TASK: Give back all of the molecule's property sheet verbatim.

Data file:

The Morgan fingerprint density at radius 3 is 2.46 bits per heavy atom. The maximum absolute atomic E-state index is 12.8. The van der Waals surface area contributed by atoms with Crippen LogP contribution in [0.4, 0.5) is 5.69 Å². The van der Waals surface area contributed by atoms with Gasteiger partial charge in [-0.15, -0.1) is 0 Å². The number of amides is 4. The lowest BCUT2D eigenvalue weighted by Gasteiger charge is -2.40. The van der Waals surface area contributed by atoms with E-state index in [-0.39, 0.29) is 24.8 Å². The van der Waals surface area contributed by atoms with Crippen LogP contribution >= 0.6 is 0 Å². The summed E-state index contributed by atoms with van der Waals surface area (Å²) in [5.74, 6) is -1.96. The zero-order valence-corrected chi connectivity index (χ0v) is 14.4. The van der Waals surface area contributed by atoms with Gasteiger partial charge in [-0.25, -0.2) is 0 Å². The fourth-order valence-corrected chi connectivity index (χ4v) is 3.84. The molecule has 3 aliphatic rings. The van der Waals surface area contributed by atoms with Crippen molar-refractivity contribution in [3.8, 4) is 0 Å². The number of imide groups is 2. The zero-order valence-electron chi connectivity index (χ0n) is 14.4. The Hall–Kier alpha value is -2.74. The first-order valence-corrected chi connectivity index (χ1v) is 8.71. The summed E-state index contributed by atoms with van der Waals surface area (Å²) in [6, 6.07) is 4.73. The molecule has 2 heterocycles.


The Morgan fingerprint density at radius 3 is 2.46 bits per heavy atom. The maximum absolute atomic E-state index is 12.8. The van der Waals surface area contributed by atoms with Crippen LogP contribution in [0.4, 0.5) is 5.69 Å². The van der Waals surface area contributed by atoms with Gasteiger partial charge in [-0.15, -0.1) is 0 Å². The number of amides is 4. The lowest BCUT2D eigenvalue weighted by Gasteiger charge is -2.40. The van der Waals surface area contributed by atoms with E-state index in [-0.39, 0.29) is 24.8 Å². The van der Waals surface area contributed by atoms with Crippen LogP contribution >= 0.6 is 0 Å². The summed E-state index contributed by atoms with van der Waals surface area (Å²) in [5.74, 6) is -1.96. The zero-order valence-corrected chi connectivity index (χ0v) is 14.4. The van der Waals surface area contributed by atoms with Gasteiger partial charge in [-0.25, -0.2) is 0 Å². The fourth-order valence-corrected chi connectivity index (χ4v) is 3.84. The molecule has 3 aliphatic rings. The van der Waals surface area contributed by atoms with Crippen molar-refractivity contribution in [3.8, 4) is 0 Å². The number of imide groups is 2. The zero-order valence-electron chi connectivity index (χ0n) is 14.4. The Hall–Kier alpha value is -2.74. The first-order valence-corrected chi connectivity index (χ1v) is 8.71. The summed E-state index contributed by atoms with van der Waals surface area (Å²) in [6, 6.07) is 4.73. The molecule has 2 heterocycles.